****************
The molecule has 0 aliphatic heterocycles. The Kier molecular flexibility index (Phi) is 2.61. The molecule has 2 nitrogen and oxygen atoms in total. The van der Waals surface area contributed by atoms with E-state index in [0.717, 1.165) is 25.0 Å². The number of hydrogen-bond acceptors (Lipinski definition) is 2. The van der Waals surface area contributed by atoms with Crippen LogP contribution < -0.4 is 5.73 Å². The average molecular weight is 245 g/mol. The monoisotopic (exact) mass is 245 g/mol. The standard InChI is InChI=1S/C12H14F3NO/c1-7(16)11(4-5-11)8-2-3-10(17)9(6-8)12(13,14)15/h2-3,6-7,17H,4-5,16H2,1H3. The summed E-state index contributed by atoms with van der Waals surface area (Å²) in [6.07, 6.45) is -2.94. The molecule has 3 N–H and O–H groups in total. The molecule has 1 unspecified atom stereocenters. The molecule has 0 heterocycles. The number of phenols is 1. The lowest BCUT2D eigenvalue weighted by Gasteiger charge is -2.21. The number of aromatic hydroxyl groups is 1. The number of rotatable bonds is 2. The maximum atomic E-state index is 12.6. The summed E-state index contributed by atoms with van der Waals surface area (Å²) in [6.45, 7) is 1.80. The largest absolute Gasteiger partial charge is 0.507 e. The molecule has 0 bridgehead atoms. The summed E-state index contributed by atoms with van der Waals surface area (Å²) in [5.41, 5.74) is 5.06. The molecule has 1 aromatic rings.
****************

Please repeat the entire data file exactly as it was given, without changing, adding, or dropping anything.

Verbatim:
The molecule has 0 aliphatic heterocycles. The Kier molecular flexibility index (Phi) is 2.61. The molecule has 2 nitrogen and oxygen atoms in total. The van der Waals surface area contributed by atoms with E-state index in [0.717, 1.165) is 25.0 Å². The number of hydrogen-bond acceptors (Lipinski definition) is 2. The van der Waals surface area contributed by atoms with Crippen LogP contribution < -0.4 is 5.73 Å². The average molecular weight is 245 g/mol. The monoisotopic (exact) mass is 245 g/mol. The standard InChI is InChI=1S/C12H14F3NO/c1-7(16)11(4-5-11)8-2-3-10(17)9(6-8)12(13,14)15/h2-3,6-7,17H,4-5,16H2,1H3. The summed E-state index contributed by atoms with van der Waals surface area (Å²) in [6.07, 6.45) is -2.94. The molecule has 3 N–H and O–H groups in total. The molecule has 1 unspecified atom stereocenters. The molecule has 0 heterocycles. The number of phenols is 1. The lowest BCUT2D eigenvalue weighted by Gasteiger charge is -2.21. The number of aromatic hydroxyl groups is 1. The number of rotatable bonds is 2. The maximum atomic E-state index is 12.6. The summed E-state index contributed by atoms with van der Waals surface area (Å²) in [6.45, 7) is 1.80. The largest absolute Gasteiger partial charge is 0.507 e. The molecule has 0 bridgehead atoms. The summed E-state index contributed by atoms with van der Waals surface area (Å²) in [5.41, 5.74) is 5.06. The molecule has 1 aromatic rings.